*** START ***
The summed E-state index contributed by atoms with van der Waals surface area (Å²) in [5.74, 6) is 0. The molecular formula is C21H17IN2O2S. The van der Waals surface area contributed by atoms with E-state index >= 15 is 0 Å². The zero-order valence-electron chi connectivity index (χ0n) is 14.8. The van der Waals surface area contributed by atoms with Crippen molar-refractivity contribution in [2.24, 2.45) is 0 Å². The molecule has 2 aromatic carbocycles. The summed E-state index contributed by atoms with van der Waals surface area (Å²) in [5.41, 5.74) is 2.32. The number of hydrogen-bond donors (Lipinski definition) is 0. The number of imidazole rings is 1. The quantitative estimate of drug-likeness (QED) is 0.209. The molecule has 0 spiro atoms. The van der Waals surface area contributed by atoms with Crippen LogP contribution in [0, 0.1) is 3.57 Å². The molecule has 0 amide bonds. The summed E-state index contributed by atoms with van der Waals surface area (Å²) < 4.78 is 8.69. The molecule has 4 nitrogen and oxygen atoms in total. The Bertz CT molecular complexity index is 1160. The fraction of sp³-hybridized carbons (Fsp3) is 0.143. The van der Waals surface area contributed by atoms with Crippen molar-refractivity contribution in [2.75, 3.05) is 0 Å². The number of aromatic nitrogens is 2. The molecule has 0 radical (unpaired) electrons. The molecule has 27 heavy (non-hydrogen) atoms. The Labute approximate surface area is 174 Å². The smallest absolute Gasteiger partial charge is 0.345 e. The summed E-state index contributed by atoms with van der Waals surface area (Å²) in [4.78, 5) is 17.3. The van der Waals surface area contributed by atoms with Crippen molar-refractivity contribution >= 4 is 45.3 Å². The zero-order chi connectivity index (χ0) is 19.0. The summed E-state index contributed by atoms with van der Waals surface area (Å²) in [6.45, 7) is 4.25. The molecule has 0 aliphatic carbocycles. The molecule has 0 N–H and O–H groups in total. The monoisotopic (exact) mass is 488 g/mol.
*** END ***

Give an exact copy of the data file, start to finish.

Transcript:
The summed E-state index contributed by atoms with van der Waals surface area (Å²) in [5.74, 6) is 0. The molecular formula is C21H17IN2O2S. The van der Waals surface area contributed by atoms with E-state index >= 15 is 0 Å². The zero-order valence-electron chi connectivity index (χ0n) is 14.8. The van der Waals surface area contributed by atoms with Crippen molar-refractivity contribution in [2.24, 2.45) is 0 Å². The molecule has 2 aromatic carbocycles. The summed E-state index contributed by atoms with van der Waals surface area (Å²) in [5.41, 5.74) is 2.32. The number of hydrogen-bond donors (Lipinski definition) is 0. The number of imidazole rings is 1. The quantitative estimate of drug-likeness (QED) is 0.209. The molecule has 0 spiro atoms. The van der Waals surface area contributed by atoms with Crippen LogP contribution in [0, 0.1) is 3.57 Å². The molecule has 0 amide bonds. The summed E-state index contributed by atoms with van der Waals surface area (Å²) < 4.78 is 8.69. The molecule has 4 nitrogen and oxygen atoms in total. The Bertz CT molecular complexity index is 1160. The fraction of sp³-hybridized carbons (Fsp3) is 0.143. The van der Waals surface area contributed by atoms with Crippen molar-refractivity contribution in [2.75, 3.05) is 0 Å². The number of aromatic nitrogens is 2. The molecule has 0 radical (unpaired) electrons. The molecule has 27 heavy (non-hydrogen) atoms. The Labute approximate surface area is 174 Å². The smallest absolute Gasteiger partial charge is 0.345 e. The summed E-state index contributed by atoms with van der Waals surface area (Å²) in [4.78, 5) is 17.3. The van der Waals surface area contributed by atoms with Crippen molar-refractivity contribution >= 4 is 45.3 Å². The zero-order chi connectivity index (χ0) is 19.0. The summed E-state index contributed by atoms with van der Waals surface area (Å²) in [6.45, 7) is 4.25. The molecule has 0 aliphatic carbocycles. The molecule has 0 N–H and O–H groups in total. The monoisotopic (exact) mass is 488 g/mol.